ICE barley lacks interest, but no de-listing yet

(Resource News International) — Open interest in the ICE Futures Canada barley market has declined to the point where the contract is no longer a viable pricing option, despite ICE’s recent efforts to make the contract more appealing to a broader range of participants.

While traders were generally disappointed with the lack of liquidity in the futures market, the contract is not likely to be de-listed any time soon, as Winnipeg-based ICE Futures Canada is still hopeful that a change in outside market conditions would reinvigorate barley futures.

As of March 11, total open interest in the ICE barley futures stood at only 21 contracts, a long drop from the 4,463 contracts held at the same time the previous year, and even farther from the 15,879 open positions held at the same point in 2008, according to ICE data.

A number of futures traders expressed disappointment and discouragement with the declining fortunes of the barley market, especially as changes were recently made to the contract in an effort to increase participation.

“I gave up on it a few months ago,” said one Winnipeg-based feed grains trader, noting that the futures were no longer reflecting the actual cash market and the open interest wasn’t at a critical mass in order to make it a viable contract.

Dave Guichon, a Lethbridge, Alta. cash broker with Ag Value Brokers, said that while the revised contract was more relevant to the Alberta barley market, the lack of volumes limited the potential for risk management in the futures.

Starting with the November 2009 contract, the ICE barley contracts now use the key Lethbridge feeding area as the delivery point. The contract was also said to be made more transparent and balanced, after consultations with a broad range of industry participants.

“I think we came up with a pretty attractive contract that was accessible to a broader participant base in Western Canada,” ICE Futures Canada’s CEO Brad Vannan said.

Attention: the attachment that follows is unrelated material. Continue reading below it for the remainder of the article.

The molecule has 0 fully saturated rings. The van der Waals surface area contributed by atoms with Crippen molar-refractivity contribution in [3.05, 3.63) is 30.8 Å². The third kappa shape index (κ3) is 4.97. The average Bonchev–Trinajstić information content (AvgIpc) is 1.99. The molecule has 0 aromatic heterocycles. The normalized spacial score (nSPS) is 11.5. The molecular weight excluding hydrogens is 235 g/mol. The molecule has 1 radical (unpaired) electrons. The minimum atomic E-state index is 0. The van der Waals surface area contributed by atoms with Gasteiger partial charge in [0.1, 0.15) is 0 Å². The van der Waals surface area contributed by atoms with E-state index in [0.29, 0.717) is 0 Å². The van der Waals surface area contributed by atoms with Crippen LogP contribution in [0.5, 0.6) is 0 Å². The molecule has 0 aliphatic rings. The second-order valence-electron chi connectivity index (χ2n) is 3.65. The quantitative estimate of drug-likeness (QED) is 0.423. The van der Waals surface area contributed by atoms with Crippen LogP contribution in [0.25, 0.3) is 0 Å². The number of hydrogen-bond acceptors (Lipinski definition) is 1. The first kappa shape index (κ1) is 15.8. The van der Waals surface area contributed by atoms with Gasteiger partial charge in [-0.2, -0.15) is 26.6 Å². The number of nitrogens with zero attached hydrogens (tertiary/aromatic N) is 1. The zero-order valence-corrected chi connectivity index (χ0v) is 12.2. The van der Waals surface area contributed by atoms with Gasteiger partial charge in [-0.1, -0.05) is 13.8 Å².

While interest in the barley futures has declined sharply, “I’m not at the point where I’ve lost faith in the contract structure,” Vannan said, adding that he has not received any negative feedback on the structure of the barley contract itself. Rather, he said the problem with barley had more to do with market conditions that were outside of ICE’s control.

“Even in the best conditions it takes the concerted efforts by a number of interested participants to make a contract work, there’s no question about that,” said Vannan. The commodity exchange’s role was to put together a fair contract, but it was up to other participants to actually trade it, he said.

Current conditions in the western Canadian barley cash market lessened the need for risk management through the futures, he said, noting that cattle numbers have been steadily declining, while feed grain supplies are large.

In addition to the ample barley supplies, feedlots are also bringing in excess durum and corn DDGS (dried distillers grains with solubles). “All those things are keeping a lid on the feed market and has created a market where feed values are fairly flat,” said Vannan.

Connection wanted

The lack of an open export market for barley, with the Canadian Wheat Board maintaining a monopoly on export sales, was also cited by traders as a factor behind the lack of activity in the futures market.

Vannan agreed, noting a number of international companies had expressed interest in trading the barley futures if there was more of a connection to the export market.

However, “I don’t know if the exchange, on its own, can come up with solutions to these bigger fundamental issues that the industry is facing,” he added.

Federal Agriculture Minister Gerry Ritz has recently discussed reopening the debate on making changes to the CWB. “We won’t see any de-listing until something is resolved there,” said a feed grains broker, adding that “I don’t think they want to take that contract down, even though it’s basically non-functioning and not trading right now.”

Vannan said there was no current plan to de-list the barley contract, with the hope being that the market would eventually come back to a point where risk management was needed again.

“We can maintain the contract as long as there are people telling us that there will be a need for it,” said Vannan adding that “we’ve put our effort into it now, and it doesn’t cost the exchange a lot of money to keep it listed… I just hope we can maintain some level of support until the conditions become more favourable for the contract to come into its own.”

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